The Alfa Romeo Giulietta has made its UK debut at the launch of Goodwood's summer motorsport season.
The Giulietta replaces the 147 and has been through three name changes already. Originally called 148, it was then renamed Milano. That name has now been changed due to pressure from Alfa workers in the firm's home city of Milan, who are unhappy with the use of the name following Alfa's decision to relocate to Turin. The firm has now settled on calling it Giulietta.
Alfa plans to launch the Giulietta in Italy in late March. The UK launch will coincide with the Goodwood Festival of Speed in June, where Alfa Romeo will be the featured marque.
The car will be made as a five-door only. It features a Golf-sized rear compartment but a coupe-like roofline and disguised rear door handles (as used on the 147) to enhance its sporting credentials. The shape draws obvious influence from both the outgoing 147 and the new Mito supermini, but it looks more modern than either.
It has the most striking three-dimensional version of Alfa’s shield grille yet, supported by two prominent lower lateral air intakes. The muscular sculpting of the body sides leads to prominent rear haunches, with twin exhausts and a diffuser beneath a rear panel whose LED tail-lights echo shapes pioneered in the 156.
Suspension is MacPherson struts at the front and a new multi-link design at the rear.
Inside, the Giulietta echoes the twin-binnacle, driver-oriented fascia design that Alfas have traditionally used, but with the familiar centre stack replaced with a simplified, lateral panel. The interior uses novel trim textures and body-coloured metal to signify a change from Alfa traditions.
At 4.35m in length, the car is 130mm longer than the Golf or the 147. The 2.63m wheelbase is about 50mm longer than the Golf’s or 147’s, and although its extra length makes it look low, it is 50mm higher than the car it replaces.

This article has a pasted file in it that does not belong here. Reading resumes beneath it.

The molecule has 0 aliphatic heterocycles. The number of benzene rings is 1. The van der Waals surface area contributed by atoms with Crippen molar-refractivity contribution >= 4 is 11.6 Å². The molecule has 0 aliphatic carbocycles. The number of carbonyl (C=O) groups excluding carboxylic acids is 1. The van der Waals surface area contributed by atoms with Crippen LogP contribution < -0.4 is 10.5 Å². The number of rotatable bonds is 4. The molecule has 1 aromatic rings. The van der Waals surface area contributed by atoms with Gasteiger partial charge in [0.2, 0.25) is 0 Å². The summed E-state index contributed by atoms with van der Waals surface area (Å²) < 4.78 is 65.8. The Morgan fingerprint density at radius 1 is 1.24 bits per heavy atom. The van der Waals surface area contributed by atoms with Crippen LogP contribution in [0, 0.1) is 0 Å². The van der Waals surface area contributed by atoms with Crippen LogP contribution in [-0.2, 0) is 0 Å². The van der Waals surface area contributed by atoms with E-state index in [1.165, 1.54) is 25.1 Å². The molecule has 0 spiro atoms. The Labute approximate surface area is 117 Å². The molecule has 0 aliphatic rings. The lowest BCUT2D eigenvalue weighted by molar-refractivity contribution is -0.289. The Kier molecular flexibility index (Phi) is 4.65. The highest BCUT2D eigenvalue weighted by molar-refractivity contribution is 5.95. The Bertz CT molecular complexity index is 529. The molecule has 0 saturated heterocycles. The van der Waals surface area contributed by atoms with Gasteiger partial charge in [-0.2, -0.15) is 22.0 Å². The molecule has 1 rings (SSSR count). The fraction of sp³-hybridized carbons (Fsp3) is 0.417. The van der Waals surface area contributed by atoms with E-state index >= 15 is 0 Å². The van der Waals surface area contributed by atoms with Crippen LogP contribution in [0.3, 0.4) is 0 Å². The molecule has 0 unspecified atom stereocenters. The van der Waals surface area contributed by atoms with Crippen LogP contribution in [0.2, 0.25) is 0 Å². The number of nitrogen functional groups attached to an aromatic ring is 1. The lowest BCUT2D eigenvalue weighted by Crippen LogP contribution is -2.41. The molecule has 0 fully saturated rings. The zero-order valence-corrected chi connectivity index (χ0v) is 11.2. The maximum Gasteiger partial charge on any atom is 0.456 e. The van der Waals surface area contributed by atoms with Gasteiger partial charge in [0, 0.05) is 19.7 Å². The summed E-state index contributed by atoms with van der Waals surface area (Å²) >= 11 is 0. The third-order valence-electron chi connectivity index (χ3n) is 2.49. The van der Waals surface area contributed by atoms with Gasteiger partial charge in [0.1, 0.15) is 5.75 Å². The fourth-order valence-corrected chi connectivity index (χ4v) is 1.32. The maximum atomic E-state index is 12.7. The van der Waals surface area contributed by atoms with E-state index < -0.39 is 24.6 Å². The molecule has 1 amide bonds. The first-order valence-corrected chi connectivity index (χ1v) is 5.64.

Alfa engineers say rear seat space and boot capacity are “the same or bigger” than a Golf’s and that the overall weight is “a little bit heavier” than a comparable 147’s, even though the body-in-white is lighter.
Buyers will be offered three different designs of 16in, 17in and 18in wheel - a thick-spoke design, a multi-spoke and Alfa’s familiar ‘telephone dial’ design.
A range of the Fiat Group’s transversely mounted four-cylinder diesel and petrol engines, all turbocharged, will drive the front wheels, ranging from a 120bhp 1.4-litre petrol to a 170bhp 2.0-litre diesel. Later next year there will be a 230bhp Cloverleaf model.
All Giuliettas will eventually be available with Fiat’s Multiair electro-hydraulic valve actuation. And all get automatic stop-start as standard.
The line-up will feature five and six-speed manual gearboxes, but Fiat is working on a semi-auto twin-clutch alternative. The cars will get Alfa’s DNA suspension and engine settings system.
Alfa’s production targets for the car are aggressive. It aims to make as many as 100,000 cars a year when the model has been launched in all markets, against a predicted Mito volume of 60,000-plus.